Meanwhile, his bigamous marriage to Sara was careening toward a spectacular conclusion. A month after the Sonia Bianca debacle, Ron and Sara were living at the Chateau Marmont in Hollywood. He was beating her regularly. “With or without an argument, there’d be an upsurge of violence,” Sara recalled. “The veins in his forehead would engorge” and he would strike her, “out of the blue.” One time he broke her eardrum. And yet, she stayed with him, a hostage to his needs. “I felt so guilty about the fact that he was so psychologically damaged,” Sara said. “I felt as though he had given so much to our country and I couldn’t even bring him peace of mind. I believed thoroughly that he was a man of great honor, had sacrificed his well being to the country.… It just never occurred to me he was a liar.” Ron finally explained his dilemma: he didn’t want to be married—“I do not want to be an American husband for I can buy my friends whenever I want them”—but divorce would hurt his reputation. The solution: if Sara really loved him, she should kill herself.

Sara took little “Alexi,” as she called their daughter, and moved into the Los Angeles Dianetics Research Foundation, in a former governor’s mansion near the University of Southern California campus. Soon after that, Sara began an affair with another man, Miles Hollister.

Hubbard furiously told his own lover, Barbara Klowden, that Sara and Miles were plotting to have him committed to a mental institution. Indeed, Sara had consulted a psychiatrist about Hubbard’s condition. She told him that Ron had said he would rather kill her than let her leave him. The psychiatrist said that Hubbard probably needed to be institutionalized, and he warned Sara that her life was in danger.

Nonetheless, Sara went directly to Ron and told him what the doctor had said. If he got treatment, she said, she would stay with him; otherwise, she was going to leave. Ron responded by threatening to kill their child. “He didn’t want her to be brought up by me because I was in league with the doctors,” Sara recalled, in her deathbed tape. “He thought I had thrown in with the psychiatrists, with the devils.”

On the night of February 24, 1951, Sara went to the movies and left her baby in the care of a young man named John Sanborne, who was studying at the foundation. Alexis had become a kind of celebrity, or at least a curiosity. Hubbard had been touting her as the world’s first “dianetic baby”—shielded since birth against any engram-forming disruptions or parental conflict. As a result, Hubbard boasted, Alexis talked at three months, crawled at four, and had no phobias. At about ten o’clock, eleven-month-old Alexis began crying in her crib, so Sanborne picked her up to comfort her. Suddenly, the infant said in a hoarse whisper, “Don’t sleep.” Sanborne was startled. He didn’t think a baby could talk like that. “It went through me in a funny way,” he later said. “The hair raising on the back of the neck type of feeling.”

At eleven p.m. there was a knock on the door. One of Hubbard’s aides appeared, wearing a topcoat, with his hand in his pocket. Sanborne believed he was carrying a gun. The man said that Hubbard was here to take his daughter. Hubbard himself then came through the door, also wearing a topcoat, with his hand in his right pocket. They took the child and disappeared.

Later that night Hubbard returned with two other men to abduct Sara. “We have Alexis and you’ll never see her alive unless you come with us,” Hubbard said. They tied her hands and dragged her out of bed into a waiting Lincoln. She says that Hubbard had her in a chokehold to keep her from screaming. Hubbard’s assistant, Richard de Mille (son of the famous movie director and producer Cecil B. DeMille), drove aimlessly, while Hubbard and Sara, who was wearing only a nightgown, sat in back. She warned him that kidnapping was a capital offense.

In San Bernardino, Hubbard ordered de Mille to stop at the county hospital so he could have Sara committed, but it was the middle of the night and no doctor would talk to him. Eventually, Hubbard and Sara negotiated a truce. Hubbard told her where Alexis was hidden—he had hired a nurse in West Los Angeles to watch her—and Sara signed a note saying that she had gone with Hubbard of her own free will. Hubbard and de Mille went to the Yuma, Arizona, airport and flew to Phoenix, while Sara drove the Lincoln back to Los Angeles in her nightgown to pick up Alexis. When she arrived at the nursing center, however, she was told that a young couple had just left with the baby.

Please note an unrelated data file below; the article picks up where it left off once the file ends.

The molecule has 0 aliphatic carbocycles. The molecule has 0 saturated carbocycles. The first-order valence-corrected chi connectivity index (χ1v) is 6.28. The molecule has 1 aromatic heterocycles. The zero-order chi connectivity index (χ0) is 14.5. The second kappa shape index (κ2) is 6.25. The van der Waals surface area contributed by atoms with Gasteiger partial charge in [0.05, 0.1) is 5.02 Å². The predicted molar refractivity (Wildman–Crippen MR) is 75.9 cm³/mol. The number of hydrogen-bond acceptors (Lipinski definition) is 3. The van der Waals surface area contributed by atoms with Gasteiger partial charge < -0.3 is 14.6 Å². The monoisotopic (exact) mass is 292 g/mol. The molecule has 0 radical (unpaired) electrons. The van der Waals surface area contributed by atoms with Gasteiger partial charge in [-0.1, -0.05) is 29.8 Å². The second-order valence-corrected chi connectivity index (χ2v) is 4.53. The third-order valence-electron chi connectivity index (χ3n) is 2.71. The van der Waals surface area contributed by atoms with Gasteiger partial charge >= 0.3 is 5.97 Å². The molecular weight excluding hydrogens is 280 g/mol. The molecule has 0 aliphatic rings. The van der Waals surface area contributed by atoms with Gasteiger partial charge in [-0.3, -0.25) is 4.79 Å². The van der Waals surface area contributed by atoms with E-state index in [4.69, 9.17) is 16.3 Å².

Hubbard and de Mille flew on to Chicago, where Hubbard voluntarily presented himself for a psychological examination in order to counter the accusation that he was a paranoid schizophrenic. The psychologist administered some diagnostic tests, including Rorschach inkblots, and later provided a report that said that Hubbard was a creative individual who was upset by family problems and depressed about his work. Hubbard was extremely pleased; he would often mention that he had been given a clean bill of health by the psychological profession. Sara remembered that he then called her and told her that he had killed Alexis. “He said that he had cut her into little pieces and dropped the pieces in a river and that he had seen little arms and legs floating down the river and it was my fault, I’d done it because I’d left him,” Sara remembered.

Hubbard and de Mille then traveled to Elizabeth, New Jersey, where the Dianetics Foundation had its headquarters. Meantime, the young couple that Hubbard had hired to abduct Alexis from the nursing center drove the infant all the way across the country to deliver her to Hubbard. It was the middle of March and snowing in New Jersey, so Hubbard decided to move on to Florida, where he intended to write his next book. De Mille came along with the baby. After a few days in Tampa, Hubbard still felt edgy and announced that the three of them were flying to Cuba. “He believed that as long as he had the child he could control the situation,” de Mille told one of Hubbard’s biographers.

For six weeks, Sara had searched for Alexis in Southern California, enlisting local police, sheriffs, and the FBI, but the authorities regarded the abduction as a domestic dispute. Finally, she filed a writ of habeas corpus demanding Alexis’s return, setting off a press uproar. On April 23, 1951, Sara added to the sensation by finally filing for divorce in Los Angeles County, revealing that Hubbard was already married when they wed. She accused Hubbard of subjecting her to “systematic torture,” including sleep deprivation, beatings, strangulations, and “scientific torture experiments.” She said that she had consulted medical professionals, who concluded that Hubbard was “hopelessly insane, and crazy.”

Soon afterward, Sara received a surprising letter of support from Polly:

If I can help in any way, I’d like to—You must get Alexis in your custody—Ron is not normal. I had hoped that you could straighten him out. Your charges probably sound fantastic to the average person—but I’ve been through it—the beatings, threats on my life, all the sadistic traits you charge—twelve years of it.… Please do believe I do so want to help you get Alexis.